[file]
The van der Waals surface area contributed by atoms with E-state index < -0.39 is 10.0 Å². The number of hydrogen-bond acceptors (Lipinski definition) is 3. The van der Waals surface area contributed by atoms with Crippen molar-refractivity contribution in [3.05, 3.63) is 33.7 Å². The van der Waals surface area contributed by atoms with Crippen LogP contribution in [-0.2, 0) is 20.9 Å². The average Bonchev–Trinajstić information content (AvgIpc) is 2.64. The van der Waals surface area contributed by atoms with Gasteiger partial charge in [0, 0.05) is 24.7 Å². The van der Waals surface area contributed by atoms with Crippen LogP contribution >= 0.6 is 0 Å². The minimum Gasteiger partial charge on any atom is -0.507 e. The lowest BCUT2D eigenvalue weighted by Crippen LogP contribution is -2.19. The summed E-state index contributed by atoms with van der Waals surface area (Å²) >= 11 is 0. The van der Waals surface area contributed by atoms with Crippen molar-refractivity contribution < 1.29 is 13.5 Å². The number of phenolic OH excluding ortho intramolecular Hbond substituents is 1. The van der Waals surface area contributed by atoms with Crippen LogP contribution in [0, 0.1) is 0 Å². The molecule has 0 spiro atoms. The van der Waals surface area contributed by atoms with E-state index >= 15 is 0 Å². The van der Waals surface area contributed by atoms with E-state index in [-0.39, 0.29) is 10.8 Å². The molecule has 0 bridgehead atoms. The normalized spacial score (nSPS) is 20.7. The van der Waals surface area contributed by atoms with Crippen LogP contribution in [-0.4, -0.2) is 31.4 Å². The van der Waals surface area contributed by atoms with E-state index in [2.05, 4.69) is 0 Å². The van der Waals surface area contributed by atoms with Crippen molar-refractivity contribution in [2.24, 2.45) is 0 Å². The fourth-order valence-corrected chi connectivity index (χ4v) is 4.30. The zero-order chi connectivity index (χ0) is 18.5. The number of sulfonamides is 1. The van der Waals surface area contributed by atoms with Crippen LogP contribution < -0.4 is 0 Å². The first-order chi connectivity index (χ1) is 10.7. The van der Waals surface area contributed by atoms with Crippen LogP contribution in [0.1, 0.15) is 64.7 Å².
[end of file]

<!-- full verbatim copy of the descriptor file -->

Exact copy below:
The van der Waals surface area contributed by atoms with E-state index < -0.39 is 10.0 Å². The number of hydrogen-bond acceptors (Lipinski definition) is 3. The van der Waals surface area contributed by atoms with Crippen molar-refractivity contribution in [3.05, 3.63) is 33.7 Å². The van der Waals surface area contributed by atoms with Crippen LogP contribution in [-0.2, 0) is 20.9 Å². The average Bonchev–Trinajstić information content (AvgIpc) is 2.64. The van der Waals surface area contributed by atoms with Gasteiger partial charge in [0, 0.05) is 24.7 Å². The van der Waals surface area contributed by atoms with Crippen LogP contribution >= 0.6 is 0 Å². The minimum Gasteiger partial charge on any atom is -0.507 e. The lowest BCUT2D eigenvalue weighted by Crippen LogP contribution is -2.19. The summed E-state index contributed by atoms with van der Waals surface area (Å²) >= 11 is 0. The van der Waals surface area contributed by atoms with Crippen molar-refractivity contribution < 1.29 is 13.5 Å². The number of phenolic OH excluding ortho intramolecular Hbond substituents is 1. The van der Waals surface area contributed by atoms with Crippen LogP contribution in [0, 0.1) is 0 Å². The molecule has 0 spiro atoms. The van der Waals surface area contributed by atoms with E-state index >= 15 is 0 Å². The van der Waals surface area contributed by atoms with E-state index in [-0.39, 0.29) is 10.8 Å². The molecule has 0 bridgehead atoms. The normalized spacial score (nSPS) is 20.7. The van der Waals surface area contributed by atoms with Crippen LogP contribution in [-0.4, -0.2) is 31.4 Å². The van der Waals surface area contributed by atoms with E-state index in [2.05, 4.69) is 0 Å². The van der Waals surface area contributed by atoms with Crippen molar-refractivity contribution in [2.24, 2.45) is 0 Å². The fourth-order valence-corrected chi connectivity index (χ4v) is 4.30. The zero-order chi connectivity index (χ0) is 18.5. The number of sulfonamides is 1. The van der Waals surface area contributed by atoms with Crippen LogP contribution < -0.4 is 0 Å². The first-order chi connectivity index (χ1) is 10.7. The van der Waals surface area contributed by atoms with Crippen LogP contribution in [0.1, 0.15) is 64.7 Å².